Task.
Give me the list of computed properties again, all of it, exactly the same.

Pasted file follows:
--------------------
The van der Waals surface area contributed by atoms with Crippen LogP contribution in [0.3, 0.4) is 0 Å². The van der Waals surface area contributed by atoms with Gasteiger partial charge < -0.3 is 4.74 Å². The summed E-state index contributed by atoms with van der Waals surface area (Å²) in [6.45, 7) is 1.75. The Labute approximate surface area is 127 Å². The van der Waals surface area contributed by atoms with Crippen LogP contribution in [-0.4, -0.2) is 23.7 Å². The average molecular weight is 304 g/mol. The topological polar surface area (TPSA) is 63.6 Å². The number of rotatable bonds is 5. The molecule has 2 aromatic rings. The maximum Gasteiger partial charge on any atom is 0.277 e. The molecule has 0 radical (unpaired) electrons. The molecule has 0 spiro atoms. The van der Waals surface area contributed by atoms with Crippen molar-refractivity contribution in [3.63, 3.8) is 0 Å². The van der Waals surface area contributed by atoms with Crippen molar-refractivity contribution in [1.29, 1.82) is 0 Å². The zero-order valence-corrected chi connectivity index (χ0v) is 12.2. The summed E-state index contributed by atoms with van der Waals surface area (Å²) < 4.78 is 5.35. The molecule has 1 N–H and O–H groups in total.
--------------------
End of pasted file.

The van der Waals surface area contributed by atoms with Crippen LogP contribution in [0.3, 0.4) is 0 Å². The van der Waals surface area contributed by atoms with Gasteiger partial charge < -0.3 is 4.74 Å². The summed E-state index contributed by atoms with van der Waals surface area (Å²) in [6.45, 7) is 1.75. The Labute approximate surface area is 127 Å². The van der Waals surface area contributed by atoms with Crippen LogP contribution in [-0.4, -0.2) is 23.7 Å². The average molecular weight is 304 g/mol. The topological polar surface area (TPSA) is 63.6 Å². The number of rotatable bonds is 5. The molecule has 2 aromatic rings. The maximum Gasteiger partial charge on any atom is 0.277 e. The molecule has 0 radical (unpaired) electrons. The molecule has 0 spiro atoms. The van der Waals surface area contributed by atoms with Crippen molar-refractivity contribution in [3.63, 3.8) is 0 Å². The van der Waals surface area contributed by atoms with Crippen molar-refractivity contribution in [1.29, 1.82) is 0 Å². The zero-order valence-corrected chi connectivity index (χ0v) is 12.2. The summed E-state index contributed by atoms with van der Waals surface area (Å²) < 4.78 is 5.35. The molecule has 1 N–H and O–H groups in total.